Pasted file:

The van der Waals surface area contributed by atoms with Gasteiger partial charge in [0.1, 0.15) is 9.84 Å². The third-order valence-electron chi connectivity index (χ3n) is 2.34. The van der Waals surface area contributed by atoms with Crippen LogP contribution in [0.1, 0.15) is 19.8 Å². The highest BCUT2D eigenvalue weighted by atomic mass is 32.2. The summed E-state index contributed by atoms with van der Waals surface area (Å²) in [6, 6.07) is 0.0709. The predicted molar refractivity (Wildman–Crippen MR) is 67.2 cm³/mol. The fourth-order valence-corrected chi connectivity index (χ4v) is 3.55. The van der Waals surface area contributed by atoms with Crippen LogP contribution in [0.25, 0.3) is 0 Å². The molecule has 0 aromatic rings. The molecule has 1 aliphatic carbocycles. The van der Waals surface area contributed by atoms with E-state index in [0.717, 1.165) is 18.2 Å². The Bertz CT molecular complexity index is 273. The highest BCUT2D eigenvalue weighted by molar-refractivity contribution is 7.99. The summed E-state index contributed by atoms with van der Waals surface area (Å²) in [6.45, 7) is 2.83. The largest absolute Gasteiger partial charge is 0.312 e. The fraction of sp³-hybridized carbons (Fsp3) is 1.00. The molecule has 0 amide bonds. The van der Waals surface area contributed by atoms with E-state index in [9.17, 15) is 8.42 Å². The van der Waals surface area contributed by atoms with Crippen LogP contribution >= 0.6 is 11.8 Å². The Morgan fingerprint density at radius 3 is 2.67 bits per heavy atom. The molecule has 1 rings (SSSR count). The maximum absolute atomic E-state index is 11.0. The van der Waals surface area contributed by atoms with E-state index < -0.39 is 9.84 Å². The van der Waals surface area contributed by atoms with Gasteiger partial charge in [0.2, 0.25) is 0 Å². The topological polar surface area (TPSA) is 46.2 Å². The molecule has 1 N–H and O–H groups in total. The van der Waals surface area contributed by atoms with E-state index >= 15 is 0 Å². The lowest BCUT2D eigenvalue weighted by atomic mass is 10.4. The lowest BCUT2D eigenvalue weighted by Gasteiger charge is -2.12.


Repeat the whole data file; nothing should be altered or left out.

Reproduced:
The van der Waals surface area contributed by atoms with Gasteiger partial charge in [0.1, 0.15) is 9.84 Å². The third-order valence-electron chi connectivity index (χ3n) is 2.34. The van der Waals surface area contributed by atoms with Crippen LogP contribution in [0.1, 0.15) is 19.8 Å². The highest BCUT2D eigenvalue weighted by atomic mass is 32.2. The summed E-state index contributed by atoms with van der Waals surface area (Å²) in [6, 6.07) is 0.0709. The predicted molar refractivity (Wildman–Crippen MR) is 67.2 cm³/mol. The fourth-order valence-corrected chi connectivity index (χ4v) is 3.55. The van der Waals surface area contributed by atoms with Crippen LogP contribution in [0.25, 0.3) is 0 Å². The molecule has 0 aromatic rings. The molecule has 1 aliphatic carbocycles. The van der Waals surface area contributed by atoms with E-state index in [0.717, 1.165) is 18.2 Å². The Bertz CT molecular complexity index is 273. The highest BCUT2D eigenvalue weighted by molar-refractivity contribution is 7.99. The summed E-state index contributed by atoms with van der Waals surface area (Å²) in [6.45, 7) is 2.83. The largest absolute Gasteiger partial charge is 0.312 e. The fraction of sp³-hybridized carbons (Fsp3) is 1.00. The molecule has 0 amide bonds. The van der Waals surface area contributed by atoms with E-state index in [9.17, 15) is 8.42 Å². The van der Waals surface area contributed by atoms with Crippen LogP contribution >= 0.6 is 11.8 Å². The Morgan fingerprint density at radius 3 is 2.67 bits per heavy atom. The molecule has 1 rings (SSSR count). The maximum absolute atomic E-state index is 11.0. The van der Waals surface area contributed by atoms with E-state index < -0.39 is 9.84 Å². The van der Waals surface area contributed by atoms with Gasteiger partial charge in [0.2, 0.25) is 0 Å². The topological polar surface area (TPSA) is 46.2 Å². The molecule has 1 N–H and O–H groups in total. The van der Waals surface area contributed by atoms with E-state index >= 15 is 0 Å². The lowest BCUT2D eigenvalue weighted by atomic mass is 10.4. The lowest BCUT2D eigenvalue weighted by Gasteiger charge is -2.12.